There is a popular analogy used to show that all religions are valid ways to describe God. Religion professors especially love this analogy, because it equalizes all religions, making all religions equally “true” in their description of God.
The analogy is this: there are four blind men who discover an elephant. Since the men have never encountered an elephant, they grope about, seeking to understand and describe this new phenomenon.
One grasps the trunk and concludes it is a snake. Another explores one of the elephant’s legs and describes it as a tree. A third finds the elephant’s tail and announces that it is a rope. And the fourth blind man, after discovering the elephant’s side, concludes that it is, after all, a wall.
Each in his blindness is describing the same thing: an elephant. Yet each describes the same thing in a radically different way.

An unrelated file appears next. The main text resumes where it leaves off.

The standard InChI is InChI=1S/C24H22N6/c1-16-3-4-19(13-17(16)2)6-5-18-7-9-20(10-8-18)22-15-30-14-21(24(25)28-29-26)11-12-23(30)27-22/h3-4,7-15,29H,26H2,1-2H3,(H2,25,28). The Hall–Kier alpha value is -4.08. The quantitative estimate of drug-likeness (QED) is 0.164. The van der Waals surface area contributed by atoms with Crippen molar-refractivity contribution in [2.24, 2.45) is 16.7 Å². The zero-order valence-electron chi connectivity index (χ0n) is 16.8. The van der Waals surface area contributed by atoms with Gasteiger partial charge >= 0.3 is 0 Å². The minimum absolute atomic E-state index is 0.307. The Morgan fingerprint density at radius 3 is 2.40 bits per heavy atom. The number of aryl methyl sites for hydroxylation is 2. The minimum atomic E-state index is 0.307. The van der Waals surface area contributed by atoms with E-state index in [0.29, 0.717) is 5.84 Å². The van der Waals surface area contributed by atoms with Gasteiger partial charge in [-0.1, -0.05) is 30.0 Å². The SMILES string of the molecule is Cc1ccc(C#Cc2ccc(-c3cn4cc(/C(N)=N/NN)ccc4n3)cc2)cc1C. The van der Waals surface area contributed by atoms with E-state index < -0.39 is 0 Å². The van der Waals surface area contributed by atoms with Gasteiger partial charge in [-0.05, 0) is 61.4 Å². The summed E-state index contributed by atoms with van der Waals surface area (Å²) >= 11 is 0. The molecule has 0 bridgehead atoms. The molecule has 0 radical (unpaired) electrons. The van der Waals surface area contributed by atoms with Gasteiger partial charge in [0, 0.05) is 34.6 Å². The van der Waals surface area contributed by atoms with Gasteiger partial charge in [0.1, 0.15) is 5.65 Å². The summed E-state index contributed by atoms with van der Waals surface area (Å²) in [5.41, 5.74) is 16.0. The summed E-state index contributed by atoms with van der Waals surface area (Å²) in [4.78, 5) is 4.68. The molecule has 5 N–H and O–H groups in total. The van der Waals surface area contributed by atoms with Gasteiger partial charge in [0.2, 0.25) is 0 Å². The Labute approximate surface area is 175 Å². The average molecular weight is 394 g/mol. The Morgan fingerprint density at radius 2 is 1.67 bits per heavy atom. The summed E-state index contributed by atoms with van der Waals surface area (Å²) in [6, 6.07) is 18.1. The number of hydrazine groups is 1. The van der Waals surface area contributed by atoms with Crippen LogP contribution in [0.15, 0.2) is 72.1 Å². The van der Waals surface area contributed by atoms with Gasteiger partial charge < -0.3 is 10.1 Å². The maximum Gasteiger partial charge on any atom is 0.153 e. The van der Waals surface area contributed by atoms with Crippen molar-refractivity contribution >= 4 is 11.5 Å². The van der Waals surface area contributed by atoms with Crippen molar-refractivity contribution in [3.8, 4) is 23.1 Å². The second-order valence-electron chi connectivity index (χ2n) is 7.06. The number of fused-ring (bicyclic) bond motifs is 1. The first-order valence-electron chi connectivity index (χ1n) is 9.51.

According to many, this is analogous to the different religions of the world–they are describing the same thing in radically different ways. Thus one should conclude that no individual religion has a corner on truth, but that all should be viewed as essentially equally valid.
If God is infinite and we are finite, it is reasonable to believe that none of us can fully capture His nature.
But does this elephant analogy demonstrate the truth that all religions lead to God? To conclude that it does would ignore several points:
Jesus Christ, unique among all religious leaders of history, claimed to be such a “fifth man,” a definitive revelation of God. Many of the people who watched Jesus’ miracles and heard him speak were offended by his clear statements about his deity. “This was why [they] sought all the more to kill him, because he not only broke the sabbath but also called God his own Father, making himself equal with God.”1
Jesus however, invited us to believe in him if we want our search for God satisfied… “I am the bread of life; he who comes to me shall not hunger, and he who believes in me shall never thirst.”2
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